ERBIL (Kurdistan 24) – Ayyub, 7, and Mahmud, 11, were handed over to their mother, Felicia Perkins-Ferreira, from Trinidad and Tobago, on Monday with the help of rock band Pink Floyd, and a British human rights lawyer.
The children’s father kidnapped them from their mother in 2014, taking them to Syria to live in the so-called Islamic State caliphate.
However, after the liberation of Raqqa in October 2017, the father was killed, and the two children were taken under the care of the US-backed Syrian Democratic Forces (SDF).
The Telegraph reported that Pink Floyd’s frontman, Roger Waters, used his private jet to fly Perkins-Ferreira from the Caribbean to the Kurdistan Region before they crossed into Syria with a British human rights lawyer and activist Clive Stafford Smith to reunite the children with their mother.
After negotiations between the Democratic Autonomous Administration of the North and East of Syria (DAA) and British human rights lawyer Clive Stafford Smith, the children were returned to their mother.
There are nearly 900 foreign Islamic State fighters in custody, with 400 to 500 Islamic State wives, and 1,000 children from 44 foreign countries. The number is expected to increase as the SDF continues to capture the last villages the extremist group holds in Deir al-Zor.
“I am from Britain, and the British government has not carried out its responsibilities. I know there is a big issue of ISIS prisoners,” Smith said during a press conference which Kurdistan 24 attended.
He said he would work to find a solution to the issue, and help bring back more Islamic State women and children.
“I plan to pursue [this issue] vigorously and legally.”
The DAA’s foreign office has been in contact with many foreign countries about the issue. However, most European countries have refused to take their citizens back.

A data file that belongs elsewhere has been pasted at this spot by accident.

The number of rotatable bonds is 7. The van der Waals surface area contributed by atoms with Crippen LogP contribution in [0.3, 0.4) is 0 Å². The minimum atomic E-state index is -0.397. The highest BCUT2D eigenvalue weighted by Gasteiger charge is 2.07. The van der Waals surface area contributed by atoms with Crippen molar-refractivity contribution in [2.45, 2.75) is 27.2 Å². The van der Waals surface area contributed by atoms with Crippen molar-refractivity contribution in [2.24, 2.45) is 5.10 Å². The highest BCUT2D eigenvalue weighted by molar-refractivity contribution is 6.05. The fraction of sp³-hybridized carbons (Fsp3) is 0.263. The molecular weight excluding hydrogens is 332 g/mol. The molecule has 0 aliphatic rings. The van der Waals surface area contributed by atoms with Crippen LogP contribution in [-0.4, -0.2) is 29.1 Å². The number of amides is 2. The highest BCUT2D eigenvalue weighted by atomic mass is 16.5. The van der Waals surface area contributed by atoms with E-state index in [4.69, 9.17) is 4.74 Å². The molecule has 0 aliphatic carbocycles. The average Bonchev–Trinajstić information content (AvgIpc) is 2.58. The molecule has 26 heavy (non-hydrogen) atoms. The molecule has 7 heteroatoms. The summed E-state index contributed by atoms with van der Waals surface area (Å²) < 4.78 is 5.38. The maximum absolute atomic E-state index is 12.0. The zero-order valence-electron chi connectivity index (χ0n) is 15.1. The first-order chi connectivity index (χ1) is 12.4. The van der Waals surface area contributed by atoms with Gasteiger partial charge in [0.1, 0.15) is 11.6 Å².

So far, Kazakhstan, Russia, the United States, Indonesia, Sudan, and Lebanon have taken back some foreign Islamic State children and wives (and in some cases fighters). Moreover, some Islamic State fighters were transferred to Iraq.
The DAA previously indicated that the presence of those fighters is dangerous for the entire region. This is also the first time children of Islamic State members were taken out of Syria by a non-governmental organization. The DAA earlier stated that only governments could request and take back their citizens.
During a visit to Brussels in November, Abdul Karim Omer, a top Syrian Kurdish official in the Autonomous Administration in Northeast Syria, called on European governments to take back wives and children of Islamic State members.
According to the Syrian Kurdish official, the countries where these Islamic State fighters, wives, and children are from “are not taking responsibility and put all the burden on [the] self-administration.”
Nadim Houry, a terrorism/counterterrorism director at Human Rights Watch (HRW), previously told Kurdistan 24 that local authorities in northeast Syria could not cope with the burden.
“It’s imperative to find alternatives and to prosecute those suspected of grave crimes,” the HRW director noted. “The best place for Europeans would be their home countries.”
The return of Islamic State fighters “is a shared responsibility by home countries and the international coalition,” Houry underlined, not just a responsibility for the authorities in northeast Syria.
Editing by Karzan Sulaivany
(Additional reporting by Ferhad Ehme from Qamislo)